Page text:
The expectations for second semester seniors are high. By then, you have taken at least thirty classes and spent over 300 hours in class or doing homework. What do you have to show for it? What monumental task will prove that all of your tooling has made you a better thinker? For most MIT departments, this task is called the “Senior Thesis.”
The requirements for the Senior Thesis are surprisingly flexible. It can be as short as fifteen pages or longer than fifty. The research can be performed in your Junior or Senior year. The topic must be relevant to your major, but can be pretty much anything that you and your thesis advisor (who is usually a faculty member or research staff person) agree upon. But in any case, it must be completed by the end of your senior year and it will be permanently archived by the MIT Libraries.
I did a little bit of web surfing to compose a (brief, and possibly incomplete) list of some majors that require a thesis: Mechanical Engineering, Material Science and Engineering, Architecture (optional), Chemistry (optional, but strongly encouraged for graduate school preparation), Electrical Engineering and Computer Science (requirement can be fulfilled by an “Advanced Project”), Physics (if you are 8B), Urban Planning, Earth, Atmospheric, and Planetary Science, Economics, Literature, and Nuclear Engineering. For other majors, like biology, there are rigorous lab class requirements like the 30-unit “Project Lab” taken during Junior year that is substituted for a thesis (# of units = projected # of hours of class, lab, and homework a week). Regardless of your major, you’re going to endure some sort of challenging culminating activity.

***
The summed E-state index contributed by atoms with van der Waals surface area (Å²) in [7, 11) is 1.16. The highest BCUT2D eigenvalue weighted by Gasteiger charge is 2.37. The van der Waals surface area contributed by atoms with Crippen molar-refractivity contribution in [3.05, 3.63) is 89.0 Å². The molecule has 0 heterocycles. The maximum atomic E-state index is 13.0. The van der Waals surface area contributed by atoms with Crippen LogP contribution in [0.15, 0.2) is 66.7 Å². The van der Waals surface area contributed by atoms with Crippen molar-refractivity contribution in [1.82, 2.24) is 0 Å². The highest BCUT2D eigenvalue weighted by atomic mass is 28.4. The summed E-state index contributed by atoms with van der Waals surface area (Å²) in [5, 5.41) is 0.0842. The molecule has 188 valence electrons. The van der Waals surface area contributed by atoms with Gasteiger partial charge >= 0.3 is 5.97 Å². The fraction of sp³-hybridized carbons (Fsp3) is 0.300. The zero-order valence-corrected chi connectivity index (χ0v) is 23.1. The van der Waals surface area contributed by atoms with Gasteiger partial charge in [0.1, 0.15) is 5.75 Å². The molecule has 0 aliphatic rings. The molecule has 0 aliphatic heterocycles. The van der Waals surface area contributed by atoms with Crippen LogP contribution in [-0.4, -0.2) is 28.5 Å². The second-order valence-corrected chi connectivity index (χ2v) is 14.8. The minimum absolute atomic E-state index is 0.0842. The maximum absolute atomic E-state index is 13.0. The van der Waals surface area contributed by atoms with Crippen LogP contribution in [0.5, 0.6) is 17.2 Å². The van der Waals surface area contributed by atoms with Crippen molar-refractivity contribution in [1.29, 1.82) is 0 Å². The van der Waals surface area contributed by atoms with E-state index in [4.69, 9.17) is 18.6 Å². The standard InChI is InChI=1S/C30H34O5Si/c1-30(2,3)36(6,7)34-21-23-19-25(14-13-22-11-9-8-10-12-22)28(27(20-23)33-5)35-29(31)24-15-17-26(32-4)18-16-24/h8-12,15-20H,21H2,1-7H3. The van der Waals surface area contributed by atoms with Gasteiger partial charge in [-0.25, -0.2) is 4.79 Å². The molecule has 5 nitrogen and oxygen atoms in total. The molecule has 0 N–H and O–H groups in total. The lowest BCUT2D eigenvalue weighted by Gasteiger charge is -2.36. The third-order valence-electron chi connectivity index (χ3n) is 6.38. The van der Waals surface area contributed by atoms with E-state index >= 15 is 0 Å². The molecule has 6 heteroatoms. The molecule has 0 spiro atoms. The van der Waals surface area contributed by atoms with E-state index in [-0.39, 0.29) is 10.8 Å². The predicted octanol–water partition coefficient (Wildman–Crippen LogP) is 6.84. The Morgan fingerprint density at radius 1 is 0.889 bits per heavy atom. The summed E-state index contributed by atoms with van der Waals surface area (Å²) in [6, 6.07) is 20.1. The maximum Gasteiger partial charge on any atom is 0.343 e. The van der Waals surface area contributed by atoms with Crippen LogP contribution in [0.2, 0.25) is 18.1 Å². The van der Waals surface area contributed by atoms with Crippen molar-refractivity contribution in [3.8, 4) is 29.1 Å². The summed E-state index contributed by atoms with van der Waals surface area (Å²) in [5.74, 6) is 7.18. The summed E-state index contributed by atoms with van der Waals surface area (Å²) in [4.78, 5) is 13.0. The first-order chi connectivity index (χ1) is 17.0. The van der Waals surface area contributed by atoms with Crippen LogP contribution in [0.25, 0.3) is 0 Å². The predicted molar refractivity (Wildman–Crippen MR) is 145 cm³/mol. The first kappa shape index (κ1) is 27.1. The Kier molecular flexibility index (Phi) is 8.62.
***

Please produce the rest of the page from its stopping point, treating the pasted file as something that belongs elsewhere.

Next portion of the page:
Have no fear; you will not be released into the wild, unpredictable territory of “Theses research” without a guide. Most people take a 3-unit thesis prep class in the fall or IAP of their senior year. The classes usually focus “on the communication problems encountered in researching and writing a thesis. The class is designed to be 1/3 thesis writers anonymous, 1/3 writing and speaking skills, and 1/3 thesis organization skills. The writing and speaking assignments culminate in a thesis proposal and an oral presentation.” (2.ThA website) Some people choose to begin their research in the fall, IAP, or even the beginning of second term. Regardless, you should have a thesis advisor picked out by the middle of the fall term of your Senior year.
I began working in the Lab for Multiscale Regenerative Technologies in the fall of my senior year, and I’m spending most of my IAP here in the lab. Designing nanoparticles for cancer imaging is the name of my game.
My friend Shaye is a senior in Earth, Atmospheric, and Planetary Sciences (Course 12). He started his senior thesis research this past summer on the Big Island of Hawaii and is continuing it from his lab at MIT. He is studying asteroids in the main belt of the Solar System and looking for trends in their mineralogy that could lead to a better understanding of Near-Earth asteroid source regions, meteorite source regions, and the overall cosmochemistry of the Solar System. We like to think that he is keeping the Earth safe from destruction from outer space. Shaye’s main thesis advisor is a research scientist from the Institute for Astronomy at the Univeristy of Hawaii, but he also has a faculty advisor in his department that acts as the MIT representative for the thesis work. Everyone needs an MIT thesis advisor, but they can also have a primary research advisor from anywhere in the world!
That’s all for now, feel free to ask questions, though I wouldn’t stress out over this too much… yet.